The HCWs of the tertiary care hospital studied are young, predominantly female, with a balanced distribution of medical, nursing, and administrative personnel; the first vaccine available in February 2021 (Sputnik V) was administered on a priority basis to older personnel, doctors, and nurses in critical areas; the second vaccine (Sinopharm) applied in March was aimed at younger staff, nurses, administrative staff from the remaining clinical areas. This reflects the difficulty in making ethical decisions when prioritizing the administration of a vaccine in HCW [10] in contexts of scarcity, thus establishing some real facts: priority of immunization of doctors versus nurses; men versus women, for certain services over others. One explanation for this phenomenon is that in the first phase of vaccination in Bolivia, the Ministry of Health prioritized medical personnel, those aged 60 years and above, and people with underlying diseases; once this phase was completed those between 18 and 59 years old became eligible for vaccination throughout the country, except pregnant women and children. However, the decision of which HCW to vaccinate first raises ethical questions about the principles applied at the time of selection; anxiety and physiological responses of fear were observed in the personnel at the time of vaccination. This point allows us to visualize that in future health crises and in contexts of scarce resources, more detailed ethical guidelines should be worked out to allow us to take a more appropriate decision [11].

The Sputnik V vaccine (Gam-COVID-Vac) has support and consistent evidence [12], uses a recombinant heterologous adenovirus approach (adenovirus 26 and 5), arrived in Bolivia in January 2021, and doses were administered to HCWs in February. In February 2021, the Sinopharm vaccine arrived in Bolivia, produced by the laboratory of the Institute of Biological Products from Beijing – China [13], using the inactivated strains 19nCoV-CDC-Tan-HB02 (HB02), 19nCoV-CDC-Tan-Strain03 (CQ01) and 19nCoV-CDC-Tan-Strain04 (QD01). Our study, which is very similar to clinical trials of vaccines, reflects a low rate of mild adverse effects both in the first and second dose (<10%) similar to studies carried out in Buenos Aires that describe the incidence of AEVI in 700 HCW after immunization with Sputnik V, 57% of participants reported pain at the injection site, 11% redness and swelling, and 5% diarrhea [7]. Another study of 1029 HCWs from Iraq reported that 54.9% of workers vaccinated with Sinopharm presented mild symptoms as previously described [7,8]; our study did not find any other clinical manifestations reported by staff in the long-term vaccinated population.

Immunogenicity and humoral protective effect through the activity of the neutralizing antibodies showed a decrease after six months in about 40% HCW with no difference between vaccines, however, in patients with hybrid immunization reached normal levels of neutralizing antibodies in 80% of the cases, which demonstrates a longer and more effective duration of the immune system and protection for different variants (second, third, and fourth wave); mainly given by the presence of IgM compared to IgG in people with only vaccinated induce immunity [14]; which is consistent with studies describing protection against new strains, including Alpha B.1.1.7 (first identified in the UK), Beta B.1.351 (first identified in South Africa), Gamma P.1 (identified for the first time in Brazil), Delta B.1.617.2 and B.1.617.3 (first identified in India) and the Omicron variants B.1.1.529 BA.1 and BA.2 [14-16]. Both vaccines demonstrated an important protective effect on HCWs. There were 110 people who became ill prior to the vaccine, 2.7% had severe symptoms, 22.7% had moderate symptoms, 74.6% had mild or asymptomatic symptoms; while after the vaccine 47 people became ill, with no severe symptoms, 4.2% moderate, 95.8% mild and asymptomatic (p<0.001). It becomes much more significant in patients with hybrid immunity, of whom 100% of the cases were mild or asymptomatic, probably because natural immunity improves the humoral immunity, B lymphocytes response, T lymphocyte CD4+ and CD8 cell immunity to variants, which is powered with immunization generating an effect of "vigorous hybrid immunity" according to similar studies [9,15-17].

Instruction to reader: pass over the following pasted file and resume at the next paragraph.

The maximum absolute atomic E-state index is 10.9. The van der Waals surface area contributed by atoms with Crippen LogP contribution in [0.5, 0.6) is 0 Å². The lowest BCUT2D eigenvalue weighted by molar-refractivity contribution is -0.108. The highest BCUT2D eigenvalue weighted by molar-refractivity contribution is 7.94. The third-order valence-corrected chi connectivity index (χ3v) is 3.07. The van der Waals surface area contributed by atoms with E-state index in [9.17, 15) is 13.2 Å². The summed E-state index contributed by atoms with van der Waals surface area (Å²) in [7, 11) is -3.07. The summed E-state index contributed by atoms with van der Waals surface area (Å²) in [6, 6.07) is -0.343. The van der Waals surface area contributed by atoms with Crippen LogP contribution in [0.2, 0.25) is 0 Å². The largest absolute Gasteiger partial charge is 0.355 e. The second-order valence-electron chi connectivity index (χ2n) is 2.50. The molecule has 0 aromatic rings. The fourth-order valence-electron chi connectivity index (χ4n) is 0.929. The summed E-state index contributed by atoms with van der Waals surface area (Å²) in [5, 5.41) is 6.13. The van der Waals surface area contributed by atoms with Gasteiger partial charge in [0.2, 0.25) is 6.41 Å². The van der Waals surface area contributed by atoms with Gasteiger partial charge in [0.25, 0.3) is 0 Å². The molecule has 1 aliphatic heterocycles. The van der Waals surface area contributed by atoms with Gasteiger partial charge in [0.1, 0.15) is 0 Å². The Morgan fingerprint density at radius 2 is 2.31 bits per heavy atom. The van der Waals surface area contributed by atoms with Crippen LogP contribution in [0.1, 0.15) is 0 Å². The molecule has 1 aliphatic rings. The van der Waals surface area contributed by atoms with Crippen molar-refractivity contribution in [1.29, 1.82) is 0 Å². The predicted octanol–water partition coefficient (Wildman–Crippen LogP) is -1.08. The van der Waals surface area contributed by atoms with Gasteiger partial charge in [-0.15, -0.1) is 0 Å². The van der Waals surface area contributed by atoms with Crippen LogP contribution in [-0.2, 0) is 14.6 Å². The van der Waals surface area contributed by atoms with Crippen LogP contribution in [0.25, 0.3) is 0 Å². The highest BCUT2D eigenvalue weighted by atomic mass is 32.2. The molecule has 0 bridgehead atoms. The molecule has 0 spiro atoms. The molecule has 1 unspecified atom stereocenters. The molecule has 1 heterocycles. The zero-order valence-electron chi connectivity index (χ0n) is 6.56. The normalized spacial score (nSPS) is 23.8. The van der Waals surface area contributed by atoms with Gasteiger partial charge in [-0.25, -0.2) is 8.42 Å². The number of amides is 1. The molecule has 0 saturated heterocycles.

Variants of concern have increased transmissibility rates as they greater ability to evade immunity, and have resulted in lower efficacy of first-generation vaccine protection, making it necessary to administer boosters in view of a drop in the effectiveness of the original two-dose scheme [18]. Our study shows that people with hybrid immunity have a longer protection time than those who were only immunized with two doses vaccine scheme [19], and supports the need for boosters to prolong the protective effect of vaccines [20]; these preventive measures could help in reducing mortality from COVID-19, which is very important in countries with limited resources [21-23]. The study has limitations concerning the lack of information about the third and fourth boosters because this information was not included, due to the multiple booster administration schedules used in our country.


We conclude that vaccination, when applied to people who have acquired natural immunity, generates a hybrid immunity that is robust and improves the effectiveness of vaccination against COVID-19, with some influence on reducing the severity of illness, and with higher humoral response values. However, more studies are required to specify the nature of these differences and their possible uses in other pathologies.